C AMBODIAN government officials and NGOs in Ratanakiri, Mondulkiri and Stung
Treng will attend a two-day seminar in Phnom Penh on "Ethnic Communities and
Sustainable Development of Northeast Cambodia" on Aug 29 and 30.
from Laos, Vietnam and Thailand will share their work on hilltribes in upland
areas with the hope that Cambodia can learn from its neighbors' successes and
failures. NGO workers say that as tourism and development projects hit the
northeast, hilltribe communities may be forced to move or radically adapt their
"With exposure to other models of development with
indigenous groups, we are hoping that government officials will look for more
equitable and sustainable development models which benefit all the region's
inhabitants," says seminar coordinator Ken Riebe.
The Ethnic Communities
Seminar will include working sessions on sustainable development, tourism and
cultural identity, and traditional land rights. Land title is especially
difficult for hilltribes to establish since most practice swidden
("slash-and-burn") agriculture, rotating their farming plots every couple of
"Land disputes are a big problem in Ratanakiri," says Choung
Pheav, president of the provincial court, who is of the Kreung minority. "Big
companies are coming with proposals and plans. If they receive the authorization
from the province they will need to chase the people away. The people are afraid
to oppose these plans. When they see the official red seal on the contracts they
get up and move."
Few of the hilltribes - estimated to constitute 63
percent of Ratanakiri's population - are fluent in Khmer or accustomed to
asserting their rights. One exception occurred in March this year, when a dozen
Jarai families made the long trek from O Ya Dev district in eastern Ratanakiri
to file a complaint in the provincial town with the human rights organization
Adhoc. The families charged that they were being pressured to move by a
Malaysian company developing a large palm oil plantation (slated for 100,000
hectares or 10 percent of the province).
Seminar participants will look
at examples from Vietnam, where the Center for Natural Resources Management and
Environment Studies (CRES) in Hanoi has four projects in sustainable highland
agriculture in the mountainous provinces near the Chinese border.
policy makers want to stop swidden agriculture because it degrades the upland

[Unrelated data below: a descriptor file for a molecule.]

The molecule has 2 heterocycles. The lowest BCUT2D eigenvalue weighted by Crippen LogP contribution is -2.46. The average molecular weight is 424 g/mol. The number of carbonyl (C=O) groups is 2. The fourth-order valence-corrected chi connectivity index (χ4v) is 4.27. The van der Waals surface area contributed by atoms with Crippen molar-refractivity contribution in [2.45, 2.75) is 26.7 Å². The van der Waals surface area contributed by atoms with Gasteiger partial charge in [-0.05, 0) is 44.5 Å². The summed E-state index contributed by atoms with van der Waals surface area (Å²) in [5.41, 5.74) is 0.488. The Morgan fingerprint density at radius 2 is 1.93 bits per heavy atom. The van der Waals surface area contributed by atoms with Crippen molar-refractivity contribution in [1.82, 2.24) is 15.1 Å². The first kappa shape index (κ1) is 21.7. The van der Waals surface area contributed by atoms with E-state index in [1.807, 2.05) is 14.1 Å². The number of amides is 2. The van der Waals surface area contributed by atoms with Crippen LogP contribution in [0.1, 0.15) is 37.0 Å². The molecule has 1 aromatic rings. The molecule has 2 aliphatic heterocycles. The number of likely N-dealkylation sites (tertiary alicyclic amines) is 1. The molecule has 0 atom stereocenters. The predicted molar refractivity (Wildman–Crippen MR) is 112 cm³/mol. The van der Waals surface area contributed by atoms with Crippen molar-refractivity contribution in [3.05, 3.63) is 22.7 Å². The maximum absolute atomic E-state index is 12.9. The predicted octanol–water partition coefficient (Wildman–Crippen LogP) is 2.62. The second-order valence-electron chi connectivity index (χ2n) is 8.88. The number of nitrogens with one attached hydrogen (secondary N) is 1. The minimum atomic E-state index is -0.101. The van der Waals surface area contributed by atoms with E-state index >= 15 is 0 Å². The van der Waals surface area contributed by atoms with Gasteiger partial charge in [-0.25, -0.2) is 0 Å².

environment," say Dr. Le Truong Cuc, deputy of CRES. "But that's impossible,
it's their culture. So we have to see how to improve shifting cultivation to
increase production, how to improve the soil so there's more crop
"It's their tradition to protect the forest," adds Cuc. "Even if
they cut [a lot], they keep a portion of the forest around their farm. It's a
sacred area, a 'holy hill.' They don't need local law to make them do this -
it's by their tradition."
The seminar will also focus on case studies
from Thailand, which has grappled with the effects of tourism and development on
hilltribes for more than a decade.
"While eco-tourism sounds
'sustainable' one of its most serious impacts is the usurpation of virgin
territories, such as pristine forests and uninhabited islands which are then
packaged as green products for the eco-tourists," writes Chayant Pholpoke, one
of the seminar presenters, in an article in Thailand Environment Institute's
Quarterly Journal. As a result eco-tourism in Thailand is increasingly
attempting to take over the country's national parks, wildlife sanctuaries and
other protected areas.
"In these 'green' areas however, there are already
people who are living in or near these sites, or are making a living from them.
They are therefore forced to take up eco-tourism in one way or another ... [they
have] little bargaining power because of their already precarious existences.
Few have rights of citizenship and of land ownership, and are then also forced
to 'adopt' eco-tourism which itself has an uncertain future."
stories from Thailand will also be explored by seminar participants. Samer
Limchoowong of the Thai government-funded Sam Meung Highand Development Project
will talk about the importance of actively involving hilltribe communities in
Also speaking will be Dr. Somsak Sukwong from
Kasetsart University in Bangkok. "We've learned many painful lessons the last
few years," says Sukwong. "Hilltribe people are evicted out of original places,
their community collapses. Some go to the cities and become prostitutes, or even
Cambodian government leaders, including First Prime
Minister Prince Norodom Ranariddh and Second Prime Minister Samdech Hun Sen have
agreed to make statements during the seminar, which will be held at the
Government Palace near Wat Phnom.